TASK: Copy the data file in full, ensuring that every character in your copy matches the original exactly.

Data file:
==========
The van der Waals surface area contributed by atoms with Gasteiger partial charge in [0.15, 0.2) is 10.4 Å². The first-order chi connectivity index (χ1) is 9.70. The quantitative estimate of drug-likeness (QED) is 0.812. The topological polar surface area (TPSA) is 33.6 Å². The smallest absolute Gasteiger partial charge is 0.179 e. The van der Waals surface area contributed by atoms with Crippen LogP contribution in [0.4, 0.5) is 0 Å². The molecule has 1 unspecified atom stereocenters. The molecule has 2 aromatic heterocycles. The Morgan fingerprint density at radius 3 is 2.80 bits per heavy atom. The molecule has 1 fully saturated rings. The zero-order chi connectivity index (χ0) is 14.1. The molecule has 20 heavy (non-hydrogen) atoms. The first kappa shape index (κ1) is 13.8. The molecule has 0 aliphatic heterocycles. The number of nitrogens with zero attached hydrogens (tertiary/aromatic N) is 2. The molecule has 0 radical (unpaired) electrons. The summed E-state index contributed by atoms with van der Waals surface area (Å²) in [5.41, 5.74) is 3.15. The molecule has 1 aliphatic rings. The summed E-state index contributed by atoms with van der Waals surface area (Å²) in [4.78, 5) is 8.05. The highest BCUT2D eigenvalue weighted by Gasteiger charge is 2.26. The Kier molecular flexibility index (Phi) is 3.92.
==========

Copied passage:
The van der Waals surface area contributed by atoms with Gasteiger partial charge in [0.15, 0.2) is 10.4 Å². The first-order chi connectivity index (χ1) is 9.70. The quantitative estimate of drug-likeness (QED) is 0.812. The topological polar surface area (TPSA) is 33.6 Å². The smallest absolute Gasteiger partial charge is 0.179 e. The van der Waals surface area contributed by atoms with Crippen LogP contribution in [0.4, 0.5) is 0 Å². The molecule has 1 unspecified atom stereocenters. The molecule has 2 aromatic heterocycles. The Morgan fingerprint density at radius 3 is 2.80 bits per heavy atom. The molecule has 1 fully saturated rings. The zero-order chi connectivity index (χ0) is 14.1. The molecule has 20 heavy (non-hydrogen) atoms. The first kappa shape index (κ1) is 13.8. The molecule has 0 aliphatic heterocycles. The number of nitrogens with zero attached hydrogens (tertiary/aromatic N) is 2. The molecule has 0 radical (unpaired) electrons. The summed E-state index contributed by atoms with van der Waals surface area (Å²) in [5.41, 5.74) is 3.15. The molecule has 1 aliphatic rings. The summed E-state index contributed by atoms with van der Waals surface area (Å²) in [4.78, 5) is 8.05. The highest BCUT2D eigenvalue weighted by Gasteiger charge is 2.26. The Kier molecular flexibility index (Phi) is 3.92.